Though heat-loving and heritage variety Zinfandel has been popular with Paso winemakers for decades, you’ll also find many Bordeaux wines such as Cabernet Sauvignon. There is also a growing number of Rhône-style red wines like Syrah, Grenache, and Mourvedre, and whites including Viognier, Roussanne, and Marsanne. To the southwest, Pinot Noir rules, where ocean fog creates the right environment for cooler climate wines.

Paso Robles’ AVA is one of the largest in California and includes 11 sub-AVAs. Those to the east of the 101 have a warmer, dryer climate and include San Miguel, Paso Robles Estrella, Paso Robles Geneseo, and El Pomar. Here, elevations are between 700-1600 feet and have alluvial, clay, and loamy soils. 

Farther east, and with even more elevation you’ll find the San Juan and Paso Robles Highlands sub-AVAs. There, they have the least amount of rain and greater temperature fluctuations.

The sub-AVAs located to the west of Highway 101 are in the Santa Lucia mountains, are much closer to the ocean, and include Adelaida, Paso Robles Willow Creek, and Templeton Gap. With elevations of up to 2,000 feet, they receive about 30 inches of rainfall annually and have calcareous soils. Santa Margarita Ranch, the southernmost sub-AVA, is planted on steep mountain slopes up to 1,400 feet on mainly alluvial soils.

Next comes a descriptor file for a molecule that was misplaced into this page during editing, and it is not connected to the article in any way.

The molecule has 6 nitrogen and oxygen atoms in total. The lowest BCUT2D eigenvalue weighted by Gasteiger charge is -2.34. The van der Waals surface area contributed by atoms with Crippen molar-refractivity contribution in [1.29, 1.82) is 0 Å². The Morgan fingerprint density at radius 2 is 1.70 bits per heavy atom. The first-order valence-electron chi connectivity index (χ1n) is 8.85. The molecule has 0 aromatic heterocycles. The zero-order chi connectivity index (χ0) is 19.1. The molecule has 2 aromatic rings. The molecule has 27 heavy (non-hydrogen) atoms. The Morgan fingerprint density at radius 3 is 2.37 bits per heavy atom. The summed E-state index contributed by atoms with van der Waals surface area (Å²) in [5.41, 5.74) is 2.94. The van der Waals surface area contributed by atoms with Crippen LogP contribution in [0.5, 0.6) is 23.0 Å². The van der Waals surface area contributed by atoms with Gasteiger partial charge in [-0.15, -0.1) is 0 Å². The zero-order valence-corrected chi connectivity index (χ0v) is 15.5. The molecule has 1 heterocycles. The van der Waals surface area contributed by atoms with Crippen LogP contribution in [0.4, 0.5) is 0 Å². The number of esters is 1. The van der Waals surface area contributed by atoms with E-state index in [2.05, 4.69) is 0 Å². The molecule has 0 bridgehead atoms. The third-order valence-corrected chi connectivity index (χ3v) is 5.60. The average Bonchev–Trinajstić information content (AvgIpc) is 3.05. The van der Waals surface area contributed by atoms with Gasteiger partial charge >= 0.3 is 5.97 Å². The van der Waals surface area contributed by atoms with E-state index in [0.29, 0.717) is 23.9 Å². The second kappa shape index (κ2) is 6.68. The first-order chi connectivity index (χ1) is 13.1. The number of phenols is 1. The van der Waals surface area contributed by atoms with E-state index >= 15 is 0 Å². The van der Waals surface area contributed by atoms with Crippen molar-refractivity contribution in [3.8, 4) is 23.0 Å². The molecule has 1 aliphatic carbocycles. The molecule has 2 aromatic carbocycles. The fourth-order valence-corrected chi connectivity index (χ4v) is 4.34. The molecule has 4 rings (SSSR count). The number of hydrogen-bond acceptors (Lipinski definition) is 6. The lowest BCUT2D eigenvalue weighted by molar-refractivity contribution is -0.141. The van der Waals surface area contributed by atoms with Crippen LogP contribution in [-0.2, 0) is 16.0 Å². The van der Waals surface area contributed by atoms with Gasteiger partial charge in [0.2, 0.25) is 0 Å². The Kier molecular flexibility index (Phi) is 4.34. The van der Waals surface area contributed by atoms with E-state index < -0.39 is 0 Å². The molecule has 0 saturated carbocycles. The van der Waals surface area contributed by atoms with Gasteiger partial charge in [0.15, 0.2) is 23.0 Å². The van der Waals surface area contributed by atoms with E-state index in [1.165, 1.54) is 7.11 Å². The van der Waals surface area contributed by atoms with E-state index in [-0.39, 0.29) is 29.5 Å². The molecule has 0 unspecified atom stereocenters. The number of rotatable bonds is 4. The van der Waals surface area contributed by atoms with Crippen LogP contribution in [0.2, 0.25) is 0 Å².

Get a Taste of Paso Robles Wineries 

Despite the growing number of wineries and the great diversity of wines produced in this unique AVA, Paso maintains its small-town feel. Winemakers there are a welcoming and unpretentious bunch, but they also are keenly aware that they are producing some of the best wines in the world. They have a lot of hometown pride and are more than happy to help you understand what differentiates this region from others within the state.

Tasting wine in Paso is an educational experience, but you’ll also find that it’s pretty chill and a whole lot of fun. With over 200 wineries to choose from, how do you decide where to taste wine in Paso Robles? Our first recommendation is that you visit Paso often! But if you’re planning your first visit, we suggest tasting wines from a variety of sub-AVAs so you can really get a sense of place.

wine pour

On the east side:

  • J. Lohr Wines – One of the most recognized of all California wine labels, family-owned J. Lohr has deep roots in Paso Robles. They are also major leaders in sustainability and have earned “Certified Sustainable” status for vineyards each year since the California Sustainable Winegrowing Alliance first began certification in 2010.
  • Robert Hall Winery – This acclaimed winery is Certified Sustainable and has set aside one-third of its acreage for regenerative viticulture as well. Visit their tasting room for a paired tasting experience, cavern tour, sustainability tour, or an “A La Carte” lunch featuring local produce and cheeses. Reservations required.